1. The Houston Texans' confidence: They will say otherwise, but coming off of two bad losses the Texans have to be wondering about themselves. They got pushed around by Carolina, and their vaunted defense fell apart in the final minutes, allowing the Colts to drive to a game-winning touchdown. I was among those questioning this team’s mental makeup coming into the season. I thought they’d answered that question resoundingly as they ran away with the division. Is it creeping back in now?

2. The Jacksonville Jaguars’ dealings with tight ends: Marcedes Lewis will be a headliner on the AFC South All Disappointment Team, and if not for Chris Johnson, he’d be the captain. Saturday in Nashville, he pulled up on one ball across the middle for fear of a hit from notorious thumper Michael Griffin, the Titans safety (#sarcasm). On the other end, the defense let Tennessee’s Jared Cook run wild. The coverage call on Cook’s 55-yard touchdown pass that sent the safeties wide and left middle linebacker Paul Posluszny covering Cook deep down the middle was disastrous.

3. The Houston Texans’ third-down offense: On last week’s list, it was third-down defense. The Colts allowed them just one conversion in 10 chances, and that one came on a pass that bounced off Antoine Bethea twice. This team can win with games centered on defense and the run game. But if the offense can’t convert third downs and stay on the field for some extended drives, the strain on those two areas becomes too much and the margin of error shrivels.

RISING

[+] EnlargeIndianapolis Colts wide receiver Reggie Wayne
Brian Spurlock-US PRESSWIREIndianapolis Colts wide receiver Reggie Wayne stepped up in last Sunday's win against Houston.
1. Reggie Wayne, Indianapolis Colts wide receiver: He talked leading up to the Colts' home finale about wanting to go out with a bang in case it turned out to be his last game as a Colt at Lucas Oil Stadium. I saw one early route where I thought his effort was questionable. But he sure cranked it up as Dan Orlovsky threw his direction 14 times. He pulled in eight receptions for 106 yards and cradled the game-winning touchdown after a 1-yard catch that provided the winning margin for Indianapolis in its second consecutive win. He’s heading toward free agency and it’s clear he can still produce. How much longer is the question.

2. The Tennessee Titans’ discipline: Mike Munchak has preached discipline from his first day as the Titans coach. Saturday, when he didn’t get a postgame question about a penalty-free performance, he didn’t leave the podium before jokingly pointing it out. It was the first time the franchise didn’t draw a flag in a game since 1972. Meanwhile the Titans benefited from six calls against the Jaguars that gave Tennessee 28 yards and three first downs.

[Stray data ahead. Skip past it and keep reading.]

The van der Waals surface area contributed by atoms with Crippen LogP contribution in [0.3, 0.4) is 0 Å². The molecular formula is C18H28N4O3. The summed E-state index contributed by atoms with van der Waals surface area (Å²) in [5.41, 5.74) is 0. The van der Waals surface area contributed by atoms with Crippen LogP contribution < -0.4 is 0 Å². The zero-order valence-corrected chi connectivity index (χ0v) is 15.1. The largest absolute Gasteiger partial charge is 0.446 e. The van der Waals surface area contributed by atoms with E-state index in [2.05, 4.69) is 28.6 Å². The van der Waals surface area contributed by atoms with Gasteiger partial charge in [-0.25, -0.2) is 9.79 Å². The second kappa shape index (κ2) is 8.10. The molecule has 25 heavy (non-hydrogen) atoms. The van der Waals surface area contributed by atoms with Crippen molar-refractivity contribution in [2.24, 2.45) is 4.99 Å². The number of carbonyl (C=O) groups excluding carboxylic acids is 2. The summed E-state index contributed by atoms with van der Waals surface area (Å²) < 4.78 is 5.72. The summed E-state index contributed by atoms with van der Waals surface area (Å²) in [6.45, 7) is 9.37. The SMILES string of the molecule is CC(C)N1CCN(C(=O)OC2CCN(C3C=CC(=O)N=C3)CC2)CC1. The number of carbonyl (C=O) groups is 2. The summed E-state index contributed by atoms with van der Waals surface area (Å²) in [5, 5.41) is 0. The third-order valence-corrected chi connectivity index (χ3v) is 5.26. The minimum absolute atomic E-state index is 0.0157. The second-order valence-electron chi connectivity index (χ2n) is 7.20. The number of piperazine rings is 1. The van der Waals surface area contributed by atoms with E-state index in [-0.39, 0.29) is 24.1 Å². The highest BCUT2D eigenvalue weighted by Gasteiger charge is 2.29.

3. Jared Cook, Tennessee Titans tight end: Following the best game for a tight end in franchise history -- 169 yards -- he’s in range of the franchise record for tight end receiving yards in a season. He’s a receiver-like threat who I believe has been under-used by offensive coordinator Chris Palmer and quarterback Matt Hasselbeck since Kenny Britt went down early in the season. Cook killed the Titans with a lost fumble in the loss at Indianapolis. The effort against the Jaguars was an excellent rebound. The Titans need to find ways to get him the ball Sunday at Reliant Stadium.

NFC West Stock Watch

December, 27, 2011
12/27/11
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NFC Stock Watch: East | West | North | South AFC: East | West | North | South

FALLING

1. John Skelton, Arizona Cardinals QB. Skelton started slowly again, and this time there wasn't enough time for the Cardinals to come back and win. The scoring passes Skelton threw came after his three interceptions and repeated inaccurate passes helped Cincinnati run out to a 23-0 lead. Skelton finished the game with a 6.3 score out of 100 in Total QBR, lowest among 32 starting quarterbacks in Week 16. Teams with lower QBR scores than their opponents are 1-47 (.021) over the past three weeks (the Bengals' Andy Dalton was at 70.9 in this game). Receiver Early Doucet was a candidate to represent the Cardinals in the "falling" category after missing a chance to make the tying reception against the Bengals, but he became a sympathetic figure, in my view, when Larry Fitzgerald's father criticized him.